Polydactyly | Diagnosis & Treatment

How is polydactyly diagnosed?

Polydactyly can be seen by ultrasound prenatally and by eye at birth. Your doctor will use x-rays to assess the underlying structure of your baby’s finger and determine a course of treatment.

What are the treatment options for polydactyly?

Our hand and upper extremity experts and plastics experts usually treat children with polydactyly by surgically removing the extra finger — typically, when the child is between 1 and 2 years old — young enough that developmental milestones won't be missed, such as grasping (prehension), but late enough that anesthesia and surgery can be tolerated.

Removing an extra little finger (ulnar polydactyly) can be fairly simple if the extra finger is attached by a narrow “stalk” or “nub” of soft tissue. The extra finger can be removed with a minor procedure or even by tying off (ligating) the nub in the nursery.

Removing an extra thumb (radial polydactyly, thumb duplication) can be complex. The thumb is of primary importance in hand function, and radial polydactyly can negatively impact thumb position (angle), shape and function. Removing the extra thumb is sometimes not enough—the procedure can also require remodeling of the remaining thumb, with care and attention to soft tissues, tendons, joints and ligaments. And even after treatment, the reconstructed thumb may be smaller than normal. Read more about the treatment and care for thumb duplication.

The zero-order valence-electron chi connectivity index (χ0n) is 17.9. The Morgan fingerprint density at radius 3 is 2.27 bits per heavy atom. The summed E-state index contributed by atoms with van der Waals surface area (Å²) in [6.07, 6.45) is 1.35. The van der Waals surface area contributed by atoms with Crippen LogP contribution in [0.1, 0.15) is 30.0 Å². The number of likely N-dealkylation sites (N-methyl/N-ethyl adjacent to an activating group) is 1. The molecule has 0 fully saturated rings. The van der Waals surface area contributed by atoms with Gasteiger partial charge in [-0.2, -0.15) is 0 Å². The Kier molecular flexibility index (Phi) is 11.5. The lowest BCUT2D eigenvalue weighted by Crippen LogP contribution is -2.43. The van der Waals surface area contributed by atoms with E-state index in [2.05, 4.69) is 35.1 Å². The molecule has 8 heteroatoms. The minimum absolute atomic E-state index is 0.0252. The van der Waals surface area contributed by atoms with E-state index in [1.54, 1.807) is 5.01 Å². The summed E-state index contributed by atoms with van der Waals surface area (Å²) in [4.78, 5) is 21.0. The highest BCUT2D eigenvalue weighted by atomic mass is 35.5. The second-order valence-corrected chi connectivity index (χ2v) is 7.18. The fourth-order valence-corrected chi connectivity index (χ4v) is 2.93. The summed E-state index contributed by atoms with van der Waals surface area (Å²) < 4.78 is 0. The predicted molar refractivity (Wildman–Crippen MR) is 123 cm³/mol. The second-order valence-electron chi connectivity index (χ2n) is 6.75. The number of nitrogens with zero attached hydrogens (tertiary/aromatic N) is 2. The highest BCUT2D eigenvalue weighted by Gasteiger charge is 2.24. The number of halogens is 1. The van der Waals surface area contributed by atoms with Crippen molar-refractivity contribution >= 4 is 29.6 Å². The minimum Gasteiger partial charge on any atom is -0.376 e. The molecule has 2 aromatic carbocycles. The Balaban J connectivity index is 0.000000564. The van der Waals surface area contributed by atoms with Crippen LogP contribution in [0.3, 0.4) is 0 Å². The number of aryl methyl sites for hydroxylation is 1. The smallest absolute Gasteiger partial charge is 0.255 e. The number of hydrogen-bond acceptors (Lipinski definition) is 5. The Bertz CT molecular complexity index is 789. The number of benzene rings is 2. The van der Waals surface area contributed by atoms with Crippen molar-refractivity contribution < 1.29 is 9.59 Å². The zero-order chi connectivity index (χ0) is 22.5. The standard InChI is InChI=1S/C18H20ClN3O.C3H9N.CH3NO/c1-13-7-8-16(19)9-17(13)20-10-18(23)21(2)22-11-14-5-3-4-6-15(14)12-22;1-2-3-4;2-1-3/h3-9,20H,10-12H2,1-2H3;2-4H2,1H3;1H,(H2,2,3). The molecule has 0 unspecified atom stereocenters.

Removing an extra central finger (central polydactyly) is typically complex, involving significant reconstruction of  the hand, and also taking care with soft tissues, tendons, joints and ligaments. Sometimes more than one surgery is needed. 

If the surgery to remove the extra digit is fairly complex, it can also involve your child's bone, ligament and tendon. If that's the case, your child may need to wear a cast for a few weeks. Your doctor may recommend occupational or physical therapy to help reduce scarring, stiffness and swelling and improve function.

What is the long-term outlook for polydactyly of fingers?

Most of our young patients recover full hand function and an improved appearance of their hand. If needed, your child's team will work with you and your child to learn home exercises that are important to his recovery. He may need to wear a cast or splint in some circumstances. It is possible that in a severe case, your child may need additional reconstructive surgery(ies) to recover full function and improve the hand's appearance.

Your child may need to be followed for a number of months or years to:

  • ensure that the healing has gone well
  • check that function has returned to your child's hand
  • determine whether additional surgery is needed to improve the function or appearance of the hand as your child grows